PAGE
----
Still life (for the moment)

Although I have posted images of cats before, be assured that it is not my intention that this blog should become preoccupied with either pictures or stories of felines. We have two wood stoves here at the house and run one or the other in late fall and early spring. Winter however requires both to keep us warm. It got down to 4°F overnight and nearly 100,000 BTUs per hour of combined output kept the house comfortable. Sputnik sought out the quiet and warmth of the living room this morning and I thought he made for a pleasant image next to the family Samovar.

Sputniktestingwhitesmaller

16 thoughts on “Still life (for the moment)

  1. We gave our cat a bed for christmas and he likes to sleep in it on my desk when I am working, it is very cute. Your cat looks gorgeous. I love the still life.

    • You’re great Leanne – thanks for all of the attention today. But … you’re not supposed to be taking lots of time out of your very busy schedule to comment on my posts! Likes are just as appreciated and very much easier for you. It’s not that I don’t like the feedback – I certainly do – but, I know that comments take a finite amount of time which I know is in short supply for you. Anyway … thanks again. Take a look at my comment in response to your most recent post – it contains a link that may be of interest to you. D

      • I did see it Dave, it was funny, everyone seems to be talking about copyright now. I don’t mind commenting, I won’t always, but if I can I will. I was going through some blogs last night. I like to support those who support me, so you will have to put up with it.

  2. The Dutch tradition of still life was a response to newly emerging patterns of consumption in the merchant middle classes of the great trading cities. The painters were attempting to use the goods of the wealthy to make statements about the qualities of their lives and values. (Roughly put). I so much like the idea of this one. The sleeping cat as a powerful value for all life, plant and animal, entwining as it does around the dailiness of our interactions, and the intense sense of family and identity that I feel in your lives standing with glowing strength and formality in the samovar, these simple things speak to me of the Smith family of Jersey Shore PA. It reminds me of who you are, and I think it is right.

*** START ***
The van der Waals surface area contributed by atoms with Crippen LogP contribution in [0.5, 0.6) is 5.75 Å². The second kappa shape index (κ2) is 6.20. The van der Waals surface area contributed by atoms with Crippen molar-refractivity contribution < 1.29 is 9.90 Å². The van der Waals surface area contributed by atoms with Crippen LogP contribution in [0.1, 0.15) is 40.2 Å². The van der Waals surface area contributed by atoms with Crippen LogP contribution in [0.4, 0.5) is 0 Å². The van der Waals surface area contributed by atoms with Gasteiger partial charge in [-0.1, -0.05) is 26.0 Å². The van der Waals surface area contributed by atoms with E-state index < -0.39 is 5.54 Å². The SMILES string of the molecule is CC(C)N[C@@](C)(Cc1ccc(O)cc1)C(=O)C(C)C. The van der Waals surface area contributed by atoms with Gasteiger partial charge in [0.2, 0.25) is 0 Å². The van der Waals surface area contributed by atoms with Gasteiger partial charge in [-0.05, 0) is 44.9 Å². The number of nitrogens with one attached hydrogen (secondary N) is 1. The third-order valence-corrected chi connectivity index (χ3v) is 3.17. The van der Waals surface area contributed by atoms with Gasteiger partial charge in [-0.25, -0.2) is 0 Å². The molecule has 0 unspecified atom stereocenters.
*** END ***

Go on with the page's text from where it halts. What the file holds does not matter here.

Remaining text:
• Wow! If only I had had such insights and been able to express them in just these words. I hope folks pursue the comments section of this post and read what you have written so well. You’re so informed … such a free thinker … have you ever thought of pursuing an advanced degree! Thanks for taking the time to take a look and to respond with such thoughtfulness Dr. Marsh! D

    • That Sputnik is sleeping in a Rwanda Peace Basket becomes significant too, in that context. Since Sputnik was a refugee from cat fights in our barn when we found him, all of the objects in the photo represent a past of violence and persecution experiencing a moment of peace and tranquility together in our home, and the hope for a peaceful future.

      • Thank you for the comment. I don’t know who is more insightful … you or Lilly. You both put my ability to extract deeper meaning to shame. Perhaps I should stick to pretty pictures. D

  3. Just adorable. He looks so comfy! Without any background, this shot looks like it could be in a children’s counting book … for the number 2!

    • The original photo included the wall rendered with its appropriate color. I thought it detracted from the subjects so worked to remove it and replace it with white. I think the change tends to focuses the attention better. Glad you liked it.

  4. Oh my goodness – thought this was an ad when I first saw it! What a beautiful shot! Of course she’s cuddled up to the Samovar, there is absolutely an aura of warmth about it!

  5. At least you didn’t fall through the ice or come close to being carried away by a raging torrent to get this shot. Karen is right, you are living too dangerously for your art. Adorable shot, by the way.

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